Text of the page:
Generates HTML pages to play ascii movies .. yeah .. I got really bored. The original goal of this project was to convert Too Many Cooks to an ASCII video for a buddy's birthday present, yes I know this can be done in VLC, but that's already been done.
This should work under Linux or OSX, I have no idea if it will run under CYGWIN or not.
I basically take a movie which ffmpeg can read, convert it to a series of JPG files and an MP3. The JPG files are then converted to ASCII text files using jp2a. While this is going on some frame rate data is read and the frames are counted. I then use an HTML template and create a project. After it is all done the script stands up an HTTP server on port 8989 for review.
On the HTML side I'm prefetching all of the frames using jQuery.ajax and serving them based on the FPS. I also watch the timeupdate event from MediaElement.js and re-synchrononize the current frame to the MP3 time to prevent it from becoming offset, which tended to happen with videos over 5 minutes long with my original version. As the MP3 plays each text frame is grabbed and updated into a PRE tag.
Movie plays well in Firefox, Chrome, and Safari. I haven't tested it in IE, because I don't have a virutal machine with Windows on it handy.
The awesome Christian Stigen Larsen created this cool program to convert JPG files to ASCII, without it I probably would never have been able to make this mess.
If you've done any video processing you've probably used ffmpeg. I use it here to strip a series of JPG files and an MP3 from the original movie.
I recently rewrote this for v8.2.x with promise chains and other fancy crap.
sudo apt-get jp2a ffmpeg nodejs git
sudo yum install jp2a ffmpeg nodejs git
Install Homebrew - http://brew.sh/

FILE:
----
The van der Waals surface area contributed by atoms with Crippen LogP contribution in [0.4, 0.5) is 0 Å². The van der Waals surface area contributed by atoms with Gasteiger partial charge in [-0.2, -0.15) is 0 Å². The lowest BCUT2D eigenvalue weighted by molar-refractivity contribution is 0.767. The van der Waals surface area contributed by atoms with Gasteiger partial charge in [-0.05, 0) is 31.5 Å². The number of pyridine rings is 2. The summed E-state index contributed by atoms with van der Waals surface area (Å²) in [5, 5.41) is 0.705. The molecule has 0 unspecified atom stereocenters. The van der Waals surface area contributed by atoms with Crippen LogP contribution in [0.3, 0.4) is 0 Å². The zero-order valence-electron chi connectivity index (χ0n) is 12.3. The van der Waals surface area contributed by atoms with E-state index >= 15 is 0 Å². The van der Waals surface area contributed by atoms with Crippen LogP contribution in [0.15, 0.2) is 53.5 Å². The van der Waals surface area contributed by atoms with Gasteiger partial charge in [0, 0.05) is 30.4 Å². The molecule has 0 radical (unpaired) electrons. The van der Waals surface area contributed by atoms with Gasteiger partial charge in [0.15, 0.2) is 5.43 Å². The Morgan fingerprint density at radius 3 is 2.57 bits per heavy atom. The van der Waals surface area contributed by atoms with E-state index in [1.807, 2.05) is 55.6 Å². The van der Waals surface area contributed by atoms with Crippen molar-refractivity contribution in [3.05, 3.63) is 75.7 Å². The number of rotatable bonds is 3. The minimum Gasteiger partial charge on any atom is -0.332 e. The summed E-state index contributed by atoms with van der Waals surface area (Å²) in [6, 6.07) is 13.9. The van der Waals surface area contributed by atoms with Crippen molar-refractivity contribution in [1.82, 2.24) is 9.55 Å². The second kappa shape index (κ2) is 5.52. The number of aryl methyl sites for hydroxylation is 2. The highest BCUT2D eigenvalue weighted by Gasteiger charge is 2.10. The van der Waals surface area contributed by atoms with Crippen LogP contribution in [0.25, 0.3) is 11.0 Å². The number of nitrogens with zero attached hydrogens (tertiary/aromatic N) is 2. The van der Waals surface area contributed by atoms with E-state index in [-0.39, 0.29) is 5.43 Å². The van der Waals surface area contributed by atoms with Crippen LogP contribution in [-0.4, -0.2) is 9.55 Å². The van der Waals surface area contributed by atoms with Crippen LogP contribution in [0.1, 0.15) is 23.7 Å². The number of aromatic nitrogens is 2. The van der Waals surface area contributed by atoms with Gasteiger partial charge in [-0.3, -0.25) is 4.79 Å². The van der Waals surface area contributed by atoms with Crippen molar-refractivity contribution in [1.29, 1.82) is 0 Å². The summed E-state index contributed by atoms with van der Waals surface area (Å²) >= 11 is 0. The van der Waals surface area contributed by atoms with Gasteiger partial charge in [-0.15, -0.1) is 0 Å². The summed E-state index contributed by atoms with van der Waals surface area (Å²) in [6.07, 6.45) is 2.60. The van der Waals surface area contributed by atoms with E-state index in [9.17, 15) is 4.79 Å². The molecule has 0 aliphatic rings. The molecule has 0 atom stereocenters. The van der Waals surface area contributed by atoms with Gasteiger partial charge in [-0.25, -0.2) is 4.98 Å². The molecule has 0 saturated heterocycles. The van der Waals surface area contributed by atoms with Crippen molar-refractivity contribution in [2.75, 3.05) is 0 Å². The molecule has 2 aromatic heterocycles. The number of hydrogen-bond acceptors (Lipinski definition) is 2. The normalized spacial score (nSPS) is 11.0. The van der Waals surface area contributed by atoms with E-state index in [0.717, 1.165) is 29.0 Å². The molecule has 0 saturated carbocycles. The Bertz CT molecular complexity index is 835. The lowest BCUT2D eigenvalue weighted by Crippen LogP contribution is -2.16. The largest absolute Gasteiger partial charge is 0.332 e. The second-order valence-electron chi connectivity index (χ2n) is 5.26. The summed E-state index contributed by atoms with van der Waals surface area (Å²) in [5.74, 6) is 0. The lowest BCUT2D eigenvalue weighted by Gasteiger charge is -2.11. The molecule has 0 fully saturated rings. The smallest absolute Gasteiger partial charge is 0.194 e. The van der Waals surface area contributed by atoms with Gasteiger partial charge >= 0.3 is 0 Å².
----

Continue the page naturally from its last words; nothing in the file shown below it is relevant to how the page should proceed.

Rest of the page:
brew install jp2a ffmpeg nodejs git
Clone my repo somewhwere.
git clone email@example.com:pjobson/movie2ascii.git cd movie2ascii
Install node modules and movie2ascii binary.
npm install -g
Usage: movie2ascii --movie name_of_movie.ext General: --help (optional) Shows this page. Configuration Options: --browserpreview (optional) Automatically stands up server and opens browser when done. --movie whatever_movie.ext (optional/required) Name of your movie file, use this instead of --movieURL. Either --movie or --movieURL is required. To see what your install of ffmpeg supports use: --formats --movieURL http://www.youtube.com/watch?v=SOME_VIDEO_ID (optional/required) URL of video, use this instead of --movie. Either --movie or --movieURL is required. --path /path/to/output/to/ (optional) Name of path to build to, creates path based on movie file name by default. --watermark "Some Text" (optional) Watermarks the bottom of the image. --watermarkTime ## (optional) Amount of time watermark should be displayed. ** NOT IMPLEMENTED YET ** --font name_of_font (optional) Watermarks the bottom of the image. --gzip (optional) Gzips the output. ASCII Options: --border (optional) Use to add a border to the ASCII. --flipx (optional) Flip X Axis. --flipy (optional) Flip Y Axis. --width (optional) Number of characters in width, scales height automagically, default: 180. Capability Options: These do no video processing, even if you include other options. They may help to determine issues. --fontlist (optional) Lists available fonts. --formats (optional) Lists available video formats. --codecs (optional) Lists available video codecs. --fontsample Standard (optional) Shows a sample of the requested font from fontlist.
This doesn't work yet, perhaps I will make it work one day.